Assessing first-year medical students’ information seeking behaviors: implications for instruction - Laws
Sa’ad Laws, MA, MLIS
Ross MacDonald, Ph.D.
Assessing ﬁrst-year medical student’s
Implications for instruction
Sa’ad Laws, MA, MLIS
Ross MacDonald, PhD
Liam Fernyhough, BMBS
• A little about the EBM process and background
• What our problem was
• Our (long) process to solve the problem
• What our journey means for instruction and (maybe)
What Are You Going To Learn Today?
• Where Qatar is…
• Some insights from the research process
• Outcomes of the research process on instruction.
What You Should Take Away…
Information About WCM-Q
• Total FTE: 296 [Male: 128 / Female: 168]
• Average Age: 21
• Pre-Medical FTE: [97 41/56] AA: 19
• Medical FTE: [187 84 / 103] AA: 22
• Most Predominate Countries: Qatar 93; Egypt 35; India
29; USA 20; Pakistan 13; Jordan 16; Canada 18
Information About MPS-1
Medicine Patients & Society – I
• Length: Sept 2015 – June 2016
• Learning Goals:
• Medical Encounter: Professionalism, taking a medical history, clinical
reasoning, medicine and culture, the social history, health care disparities,
patient education and adherence
• Biostatistics/Epidemiology: Basic skills in designing, reading, and
evaluating clinical studies. This section includes EBM
• Life Cycle/Nutrition: development of the individual person, from
birth through old age. nutritional and metabolic concerns.
What is Evidence Based Medicine [EBM]?
”The conscientious, explicit and judicious use of current best
evidence in making decisions about the care of individual
patients… [It] means integrating individual clinical expertise
with the best available external clinical evidence from
Sackett DL, Rosenberg WMC, Gray JAM, Haynes RB, Richardson WS. Evidence based medicine: what it is and what it isn’t. BMJ. 1996 Jan 13;312(7023):71–72.
• Four – 4 Hour sessions [1hour – Lecture / 3 hours – Lab]
• Students view Modules before instruction
• Librarian/Clinician lead
• Authentic/Practice based learning
• Students use resources to answer their BGQ, but
they aren’t the “right” resources.
• What resources should students use?
• How can you determine if a resource is a good
resource for the question/student?
What are Background Questions?
“Background questions aim to ﬁll in the gaps in a
practitioner’s general understanding of a clinical situation;
with these gaps ﬁlled, the practitioner is able to move on to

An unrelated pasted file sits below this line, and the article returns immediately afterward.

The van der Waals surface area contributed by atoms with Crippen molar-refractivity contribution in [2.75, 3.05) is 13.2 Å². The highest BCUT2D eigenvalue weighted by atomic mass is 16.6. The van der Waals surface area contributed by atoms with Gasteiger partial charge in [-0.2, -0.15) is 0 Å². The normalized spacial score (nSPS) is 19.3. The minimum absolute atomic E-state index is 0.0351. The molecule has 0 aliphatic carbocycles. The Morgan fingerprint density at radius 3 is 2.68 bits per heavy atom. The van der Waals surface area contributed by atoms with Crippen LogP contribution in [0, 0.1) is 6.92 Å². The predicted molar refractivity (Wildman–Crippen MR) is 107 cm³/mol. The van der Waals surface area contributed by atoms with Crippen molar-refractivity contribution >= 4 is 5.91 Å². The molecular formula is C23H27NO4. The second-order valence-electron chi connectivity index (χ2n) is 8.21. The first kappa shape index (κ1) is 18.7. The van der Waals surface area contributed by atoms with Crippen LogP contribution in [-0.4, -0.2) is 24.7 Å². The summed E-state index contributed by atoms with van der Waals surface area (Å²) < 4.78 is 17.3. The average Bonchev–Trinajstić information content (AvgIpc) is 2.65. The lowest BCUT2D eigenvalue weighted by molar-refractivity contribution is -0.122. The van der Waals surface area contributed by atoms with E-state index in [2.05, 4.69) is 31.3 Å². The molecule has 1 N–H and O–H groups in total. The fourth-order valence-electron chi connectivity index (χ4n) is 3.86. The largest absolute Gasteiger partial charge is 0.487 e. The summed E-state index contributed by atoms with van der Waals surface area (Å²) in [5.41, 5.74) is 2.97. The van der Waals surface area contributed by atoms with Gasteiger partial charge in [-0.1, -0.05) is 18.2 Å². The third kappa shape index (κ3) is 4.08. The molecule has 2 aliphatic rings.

more focused clinical questions.”
Straus SE, Glasziou P, Richardson WS, Haynes RB. Evidence-based medicine: how to practice and teach it. 4th ed. Edinburgh: Churchill Livingstone; 2011. 293 p.
What this Research is About?
• What are the online information resources used by the students?
• Do the students use online resources that are oriented at patients/
healthcare consumers, medical students, or medical professionals?
• What is the quality of the online resources used by the students as
measured using standard information literacy criteria?
• What is the quality and relevance of the informational content of the
resources as assessed by a practicing clinician?
• Is there a correlation between the two quality assessment approaches?
Our Research Process…
• Mass of data from AY:2016 - 200 HW submissions and 400 BGQ’s
• Formulating our research questions and deﬁning our goals
• Creating a rubric to assess the data
• The beginnings of the data assessment process
Preliminary Data Review
• [Analysis of BGQ Resource Type: Consumer vs Professional]
• [Analysis Student Grades: Restricted BGQ vs Unrestricted BGQ]
• More focus on quality / assessment of resources, less on speciﬁc
• Changes the way that assessment can/should be done to make
students engage with the resources on a more critical level (not
just getting the answer, but reﬂecting on if where the answer
comes from and the answer itself is any good and how they both
contribute to the process as a whole.)
What is Next?
• Explore how to rate what a good question is…
• Explore new means for formative assessment of BGQ’s
• Explore new ways that librarians can collaborate with